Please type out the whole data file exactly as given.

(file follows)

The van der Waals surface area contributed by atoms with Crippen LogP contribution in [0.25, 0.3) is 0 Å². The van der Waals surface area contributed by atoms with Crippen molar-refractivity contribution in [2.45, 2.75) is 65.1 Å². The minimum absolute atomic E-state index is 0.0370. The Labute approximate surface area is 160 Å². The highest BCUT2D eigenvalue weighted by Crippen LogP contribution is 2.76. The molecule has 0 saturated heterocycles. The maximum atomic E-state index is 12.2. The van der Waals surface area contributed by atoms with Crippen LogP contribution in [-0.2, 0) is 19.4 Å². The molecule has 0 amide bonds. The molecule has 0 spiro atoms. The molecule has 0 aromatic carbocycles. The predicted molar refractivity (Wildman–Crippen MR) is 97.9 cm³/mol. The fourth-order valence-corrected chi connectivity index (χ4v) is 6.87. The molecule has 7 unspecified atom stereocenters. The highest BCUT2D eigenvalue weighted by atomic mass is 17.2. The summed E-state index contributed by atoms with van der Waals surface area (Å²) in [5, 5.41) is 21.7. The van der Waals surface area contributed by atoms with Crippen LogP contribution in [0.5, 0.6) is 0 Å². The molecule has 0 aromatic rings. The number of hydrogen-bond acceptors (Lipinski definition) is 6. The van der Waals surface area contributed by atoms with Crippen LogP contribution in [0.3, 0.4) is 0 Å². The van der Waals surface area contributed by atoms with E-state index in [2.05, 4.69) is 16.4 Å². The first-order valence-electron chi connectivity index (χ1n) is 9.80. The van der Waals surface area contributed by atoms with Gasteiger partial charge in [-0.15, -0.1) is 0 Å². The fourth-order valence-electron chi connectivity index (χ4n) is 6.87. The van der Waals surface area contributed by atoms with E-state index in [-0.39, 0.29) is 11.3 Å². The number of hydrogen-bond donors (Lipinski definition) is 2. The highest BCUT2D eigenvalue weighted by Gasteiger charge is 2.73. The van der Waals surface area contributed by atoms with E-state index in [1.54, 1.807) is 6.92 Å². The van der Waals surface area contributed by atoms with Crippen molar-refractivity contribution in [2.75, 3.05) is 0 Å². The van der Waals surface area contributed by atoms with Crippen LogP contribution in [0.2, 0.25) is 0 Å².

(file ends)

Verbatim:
The van der Waals surface area contributed by atoms with Crippen LogP contribution in [0.25, 0.3) is 0 Å². The van der Waals surface area contributed by atoms with Crippen molar-refractivity contribution in [2.45, 2.75) is 65.1 Å². The minimum absolute atomic E-state index is 0.0370. The Labute approximate surface area is 160 Å². The highest BCUT2D eigenvalue weighted by Crippen LogP contribution is 2.76. The molecule has 0 saturated heterocycles. The maximum atomic E-state index is 12.2. The van der Waals surface area contributed by atoms with Crippen LogP contribution in [-0.2, 0) is 19.4 Å². The molecule has 0 amide bonds. The molecule has 0 spiro atoms. The molecule has 0 aromatic carbocycles. The predicted molar refractivity (Wildman–Crippen MR) is 97.9 cm³/mol. The fourth-order valence-corrected chi connectivity index (χ4v) is 6.87. The molecule has 7 unspecified atom stereocenters. The highest BCUT2D eigenvalue weighted by atomic mass is 17.2. The summed E-state index contributed by atoms with van der Waals surface area (Å²) in [5, 5.41) is 21.7. The van der Waals surface area contributed by atoms with Crippen LogP contribution in [0.5, 0.6) is 0 Å². The molecule has 0 aromatic rings. The number of hydrogen-bond acceptors (Lipinski definition) is 6. The van der Waals surface area contributed by atoms with Crippen LogP contribution in [0.3, 0.4) is 0 Å². The van der Waals surface area contributed by atoms with E-state index in [2.05, 4.69) is 16.4 Å². The first-order valence-electron chi connectivity index (χ1n) is 9.80. The van der Waals surface area contributed by atoms with Gasteiger partial charge in [-0.15, -0.1) is 0 Å². The fourth-order valence-electron chi connectivity index (χ4n) is 6.87. The van der Waals surface area contributed by atoms with E-state index in [-0.39, 0.29) is 11.3 Å². The number of hydrogen-bond donors (Lipinski definition) is 2. The highest BCUT2D eigenvalue weighted by Gasteiger charge is 2.73. The van der Waals surface area contributed by atoms with E-state index in [1.54, 1.807) is 6.92 Å². The van der Waals surface area contributed by atoms with Crippen molar-refractivity contribution in [2.75, 3.05) is 0 Å². The van der Waals surface area contributed by atoms with Crippen LogP contribution in [0.2, 0.25) is 0 Å².